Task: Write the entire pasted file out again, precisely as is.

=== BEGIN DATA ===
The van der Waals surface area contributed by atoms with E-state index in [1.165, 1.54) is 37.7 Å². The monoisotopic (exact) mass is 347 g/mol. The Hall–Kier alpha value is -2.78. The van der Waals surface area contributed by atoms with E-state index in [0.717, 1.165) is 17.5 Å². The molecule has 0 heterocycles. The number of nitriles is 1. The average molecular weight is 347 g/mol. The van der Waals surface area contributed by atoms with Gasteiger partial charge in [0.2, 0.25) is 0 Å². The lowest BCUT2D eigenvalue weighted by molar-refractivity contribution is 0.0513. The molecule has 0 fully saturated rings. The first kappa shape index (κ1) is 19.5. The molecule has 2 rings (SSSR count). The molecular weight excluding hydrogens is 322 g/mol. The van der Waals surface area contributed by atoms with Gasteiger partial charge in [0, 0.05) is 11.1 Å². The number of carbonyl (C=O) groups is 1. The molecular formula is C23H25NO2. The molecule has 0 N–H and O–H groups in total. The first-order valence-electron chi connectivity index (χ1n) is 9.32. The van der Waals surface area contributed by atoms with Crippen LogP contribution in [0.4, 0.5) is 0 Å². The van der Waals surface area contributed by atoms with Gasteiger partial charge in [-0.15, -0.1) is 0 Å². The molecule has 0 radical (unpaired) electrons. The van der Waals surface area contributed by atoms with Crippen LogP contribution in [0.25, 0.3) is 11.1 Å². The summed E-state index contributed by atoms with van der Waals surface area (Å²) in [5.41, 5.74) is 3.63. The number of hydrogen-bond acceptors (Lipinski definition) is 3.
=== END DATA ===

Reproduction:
The van der Waals surface area contributed by atoms with E-state index in [1.165, 1.54) is 37.7 Å². The monoisotopic (exact) mass is 347 g/mol. The Hall–Kier alpha value is -2.78. The van der Waals surface area contributed by atoms with E-state index in [0.717, 1.165) is 17.5 Å². The molecule has 0 heterocycles. The number of nitriles is 1. The average molecular weight is 347 g/mol. The van der Waals surface area contributed by atoms with Gasteiger partial charge in [0.2, 0.25) is 0 Å². The lowest BCUT2D eigenvalue weighted by molar-refractivity contribution is 0.0513. The molecule has 0 fully saturated rings. The first kappa shape index (κ1) is 19.5. The molecule has 2 rings (SSSR count). The molecular weight excluding hydrogens is 322 g/mol. The van der Waals surface area contributed by atoms with Gasteiger partial charge in [0, 0.05) is 11.1 Å². The number of carbonyl (C=O) groups is 1. The molecular formula is C23H25NO2. The molecule has 0 N–H and O–H groups in total. The first-order valence-electron chi connectivity index (χ1n) is 9.32. The van der Waals surface area contributed by atoms with Crippen LogP contribution in [0.4, 0.5) is 0 Å². The van der Waals surface area contributed by atoms with Gasteiger partial charge in [-0.15, -0.1) is 0 Å². The molecule has 0 radical (unpaired) electrons. The van der Waals surface area contributed by atoms with Crippen LogP contribution in [0.25, 0.3) is 11.1 Å². The summed E-state index contributed by atoms with van der Waals surface area (Å²) in [5.41, 5.74) is 3.63. The number of hydrogen-bond acceptors (Lipinski definition) is 3.